Scott Alexander, a psychiatrist who has worked extensively with people with autism argues that yes, we do need a cure for autism:
Would something be lost if autism were banished from the world? Probably. Autistic people have a unique way of looking at things that lets them solve problems differently from everyone else, and we all benefit from that insight. On the other hand, everyone always gives the same example of this: Temple Grandin. Temple Grandin is pretty great. But I am not sure that her existence alone justifies all of the institutionalizations and seizures and head-banging and everything else.
Imagine if a demon offered civilization the following deal: “One in every hundred of your children will be born different. They will feel ordinary sensations as exquisite tortures. Many will never learn to speak; most will never work or have friends or live independently. More than half will consider suicide. Forty percent will be institutionalized, then ceaselessly tyrannized and abused until they die. In exchange, your slaughterhouses will be significantly more efficient.”
I feel like Screwtape would facepalm, then force him into remedial Not-Sounding-Like-An-Obvious-Demon classes.
I didn’t know that there was a movement against cures for autism, but Alexander objects to the notion that people with autism who spend much of their time banging their heads against walls or trying to chew off their limbs are that way because they’ve been treated badly. He argues, reasonably, that (1) some children with autism are that bad off at home with parents who love them and are doing their best, and (2) this society isn’t going to come up with fantastically functional institutions any time soon (see: nursing homes). His best point, the one I want to focus on, is this:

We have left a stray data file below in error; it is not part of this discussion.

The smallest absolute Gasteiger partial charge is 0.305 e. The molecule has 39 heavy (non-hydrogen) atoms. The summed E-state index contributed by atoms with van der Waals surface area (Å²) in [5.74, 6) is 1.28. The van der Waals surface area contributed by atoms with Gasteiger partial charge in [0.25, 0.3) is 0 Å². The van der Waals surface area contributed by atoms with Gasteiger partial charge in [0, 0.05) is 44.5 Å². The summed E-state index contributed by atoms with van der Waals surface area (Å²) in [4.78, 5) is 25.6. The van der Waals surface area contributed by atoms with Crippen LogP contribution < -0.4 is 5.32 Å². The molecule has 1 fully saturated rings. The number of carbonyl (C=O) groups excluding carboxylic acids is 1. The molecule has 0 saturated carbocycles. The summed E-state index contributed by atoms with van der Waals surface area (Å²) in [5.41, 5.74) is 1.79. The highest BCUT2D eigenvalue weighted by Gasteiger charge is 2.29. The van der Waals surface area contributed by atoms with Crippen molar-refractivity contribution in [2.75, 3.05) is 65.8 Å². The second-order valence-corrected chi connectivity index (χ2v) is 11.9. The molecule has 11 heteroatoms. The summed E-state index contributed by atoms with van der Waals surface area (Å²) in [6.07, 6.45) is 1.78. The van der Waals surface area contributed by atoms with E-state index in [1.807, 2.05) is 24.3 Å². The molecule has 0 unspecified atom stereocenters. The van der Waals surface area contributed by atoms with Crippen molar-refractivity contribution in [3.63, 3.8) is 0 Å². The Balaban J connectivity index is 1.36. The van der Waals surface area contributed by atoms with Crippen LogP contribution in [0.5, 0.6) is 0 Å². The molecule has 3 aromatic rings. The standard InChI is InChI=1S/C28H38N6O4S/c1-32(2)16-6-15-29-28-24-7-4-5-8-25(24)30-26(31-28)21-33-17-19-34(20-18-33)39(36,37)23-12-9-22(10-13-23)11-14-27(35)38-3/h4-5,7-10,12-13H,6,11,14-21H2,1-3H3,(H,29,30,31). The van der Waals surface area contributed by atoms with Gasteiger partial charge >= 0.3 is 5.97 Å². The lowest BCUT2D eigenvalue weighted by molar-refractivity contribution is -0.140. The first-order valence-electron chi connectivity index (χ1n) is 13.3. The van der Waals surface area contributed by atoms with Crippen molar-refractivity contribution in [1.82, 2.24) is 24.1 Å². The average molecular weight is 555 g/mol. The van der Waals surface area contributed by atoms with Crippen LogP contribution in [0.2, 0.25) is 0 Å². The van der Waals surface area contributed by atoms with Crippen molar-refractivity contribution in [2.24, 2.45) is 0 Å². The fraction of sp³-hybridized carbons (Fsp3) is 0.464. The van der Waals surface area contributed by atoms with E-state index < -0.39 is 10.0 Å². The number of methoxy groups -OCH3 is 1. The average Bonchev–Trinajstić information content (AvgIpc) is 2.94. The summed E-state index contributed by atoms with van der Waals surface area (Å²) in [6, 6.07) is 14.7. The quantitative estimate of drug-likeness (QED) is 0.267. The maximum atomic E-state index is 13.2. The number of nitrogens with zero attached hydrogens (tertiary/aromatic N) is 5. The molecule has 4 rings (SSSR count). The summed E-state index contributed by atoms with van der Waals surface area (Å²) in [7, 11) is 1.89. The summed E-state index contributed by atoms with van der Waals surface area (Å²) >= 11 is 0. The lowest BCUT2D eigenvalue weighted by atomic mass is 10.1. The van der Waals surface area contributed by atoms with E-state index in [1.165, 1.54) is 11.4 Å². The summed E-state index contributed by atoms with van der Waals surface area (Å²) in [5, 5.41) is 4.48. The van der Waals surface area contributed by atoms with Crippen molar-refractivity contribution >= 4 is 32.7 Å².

Let’s taboo whether something is a “disease” or not. Let’s talk about suffering.
Dropping the binary distinction that assigns various people various mental diseases or disorders would seem to me to be a step forward in our thinking about how the mind works, at least in many cases — I’m thinking of depression, for example. And I agree that it is far better to approach people by considering whether they are suffering than by assigning them an identity.
Autistic people suffer. They suffer because of their sensory sensitivities. They suffer because of self-injury. They suffer because they’re in institutions that restrain them or abuse them or just don’t let them have mp3 players. Even if none of those things happened at all, they would still suffer because of epilepsy and cerebral palsy and tuberous sclerosis. A worryingly high percent of the autistic people I encounter tend to be screaming, beating their heads against things, attacking nurses, or chewing off their own body parts. Once you’re trying to chew off your own body parts, I feel like the question “But is it really a disease or not?” sort of loses its oomph.
Here’s the problem, though: If you want to talk about a “cure,” then it seems to me you had better be talking about a disease. Continue reading “Some thoughts on suffering, “cures,” and ethics”